I’m not a philosopher, though, and find all this philosophy stuff difficult.  So I have been careful to load up my remarks with a lot of practical stuff about where, on the basis of my conversations, reading, discussions, etc., with lots of different folks, both targeted killing and drone warfare are likely to go.  Since those are just my perceptions of where the technology, practices, and policies are going, there’s plenty to dispute.  The conference has a great lineup of experts from many fields, however — so even if my remarks are a big miss, in good conscience I can still highly recommend it to you.

Conference Schedule


4:30–6 pm | Gittis 213, Kushner Classroom

Reception to Follow

Title: Counter-Terror: The Model, the Reality

Featuring Dell Dailey, former Ambassador-at-Large and Coordinator for Counter-Terrorism, U.S. Department of State and Director, Center for Special Operations, U.S. Special Operations Command

Moderator: Claire Finkelstein

Commentator: Deborah Pearlstein, Visiting Faculty Fellow, University of Pennsylvania Law School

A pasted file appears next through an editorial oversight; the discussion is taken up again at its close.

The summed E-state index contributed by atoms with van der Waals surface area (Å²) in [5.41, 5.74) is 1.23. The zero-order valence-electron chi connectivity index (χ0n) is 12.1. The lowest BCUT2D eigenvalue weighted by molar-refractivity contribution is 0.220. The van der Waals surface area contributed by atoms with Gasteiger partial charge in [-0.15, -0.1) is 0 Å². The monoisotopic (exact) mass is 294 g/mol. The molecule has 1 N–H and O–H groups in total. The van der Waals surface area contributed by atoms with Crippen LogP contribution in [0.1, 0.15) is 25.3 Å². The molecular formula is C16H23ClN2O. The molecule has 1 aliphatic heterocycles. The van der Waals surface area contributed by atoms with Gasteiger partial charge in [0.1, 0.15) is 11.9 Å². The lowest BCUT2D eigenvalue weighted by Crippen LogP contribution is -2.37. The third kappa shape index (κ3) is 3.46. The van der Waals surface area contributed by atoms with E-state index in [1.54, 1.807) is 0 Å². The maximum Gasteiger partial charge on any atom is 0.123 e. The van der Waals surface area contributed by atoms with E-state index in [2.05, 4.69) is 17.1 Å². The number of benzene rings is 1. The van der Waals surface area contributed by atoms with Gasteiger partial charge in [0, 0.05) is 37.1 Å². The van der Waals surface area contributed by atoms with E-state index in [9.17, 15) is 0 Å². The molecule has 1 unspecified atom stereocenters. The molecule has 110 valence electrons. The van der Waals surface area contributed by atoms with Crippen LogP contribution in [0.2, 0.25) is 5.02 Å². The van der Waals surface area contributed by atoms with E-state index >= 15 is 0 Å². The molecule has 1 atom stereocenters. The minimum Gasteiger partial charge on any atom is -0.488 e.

In recent years, we have come to appreciate that the United States faces real and profound terrorist threats from both domestic and international terrorists. But what happens when military and civilian leaders become aware of an imminent threat? What national and international tools are available to the U.S. government to identify and prevent a terrorist act from taking place? How do American laws and policies intersect with international law when a terror threat hits the radar in real time? Please join Ambassador Dell Dailey for a wide-ranging discussion that will look at cutting edge issues facing America’s counter-terrorism operations today. Ambassador Dailey will present the current counter terror model, discuss new or existing organizations to assist countering terror, and provide an updated assessment of Al Qaeda. A question and answer period will follow. This presentation is jointly sponsored by the Penn Law Office of International Programs, the Institute for Law and Philosophy and the Penn Law National Security Society. It is free and open to the public.